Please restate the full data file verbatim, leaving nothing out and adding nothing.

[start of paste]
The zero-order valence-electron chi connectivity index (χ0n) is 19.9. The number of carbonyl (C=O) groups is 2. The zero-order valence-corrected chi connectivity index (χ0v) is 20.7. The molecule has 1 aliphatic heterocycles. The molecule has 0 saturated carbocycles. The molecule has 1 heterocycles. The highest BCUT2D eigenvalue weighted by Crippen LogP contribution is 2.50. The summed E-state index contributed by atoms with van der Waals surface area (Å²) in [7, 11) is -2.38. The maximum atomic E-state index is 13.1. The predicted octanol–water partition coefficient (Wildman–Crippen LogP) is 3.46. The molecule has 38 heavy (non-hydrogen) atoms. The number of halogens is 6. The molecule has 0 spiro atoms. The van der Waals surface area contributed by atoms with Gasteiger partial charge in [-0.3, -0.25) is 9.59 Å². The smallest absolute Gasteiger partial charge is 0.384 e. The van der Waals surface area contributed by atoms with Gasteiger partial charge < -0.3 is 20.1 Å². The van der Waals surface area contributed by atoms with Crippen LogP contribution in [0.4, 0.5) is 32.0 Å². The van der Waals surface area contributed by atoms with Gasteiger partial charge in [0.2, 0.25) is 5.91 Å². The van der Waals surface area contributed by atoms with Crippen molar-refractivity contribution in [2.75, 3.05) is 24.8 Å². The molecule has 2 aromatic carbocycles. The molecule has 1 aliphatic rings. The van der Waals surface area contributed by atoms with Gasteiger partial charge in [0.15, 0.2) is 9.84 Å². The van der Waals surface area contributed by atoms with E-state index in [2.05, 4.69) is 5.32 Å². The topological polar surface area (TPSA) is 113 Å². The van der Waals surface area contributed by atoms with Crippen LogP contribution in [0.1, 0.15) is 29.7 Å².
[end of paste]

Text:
The zero-order valence-electron chi connectivity index (χ0n) is 19.9. The number of carbonyl (C=O) groups is 2. The zero-order valence-corrected chi connectivity index (χ0v) is 20.7. The molecule has 1 aliphatic heterocycles. The molecule has 0 saturated carbocycles. The molecule has 1 heterocycles. The highest BCUT2D eigenvalue weighted by Crippen LogP contribution is 2.50. The summed E-state index contributed by atoms with van der Waals surface area (Å²) in [7, 11) is -2.38. The maximum atomic E-state index is 13.1. The predicted octanol–water partition coefficient (Wildman–Crippen LogP) is 3.46. The molecule has 38 heavy (non-hydrogen) atoms. The number of halogens is 6. The molecule has 0 spiro atoms. The van der Waals surface area contributed by atoms with Gasteiger partial charge in [-0.3, -0.25) is 9.59 Å². The smallest absolute Gasteiger partial charge is 0.384 e. The van der Waals surface area contributed by atoms with Gasteiger partial charge < -0.3 is 20.1 Å². The van der Waals surface area contributed by atoms with Crippen LogP contribution in [0.4, 0.5) is 32.0 Å². The van der Waals surface area contributed by atoms with Gasteiger partial charge in [0.2, 0.25) is 5.91 Å². The van der Waals surface area contributed by atoms with Crippen molar-refractivity contribution in [2.75, 3.05) is 24.8 Å². The molecule has 2 aromatic carbocycles. The molecule has 1 aliphatic rings. The van der Waals surface area contributed by atoms with Gasteiger partial charge in [0.15, 0.2) is 9.84 Å². The van der Waals surface area contributed by atoms with E-state index in [2.05, 4.69) is 5.32 Å². The topological polar surface area (TPSA) is 113 Å². The van der Waals surface area contributed by atoms with Crippen LogP contribution in [0.1, 0.15) is 29.7 Å².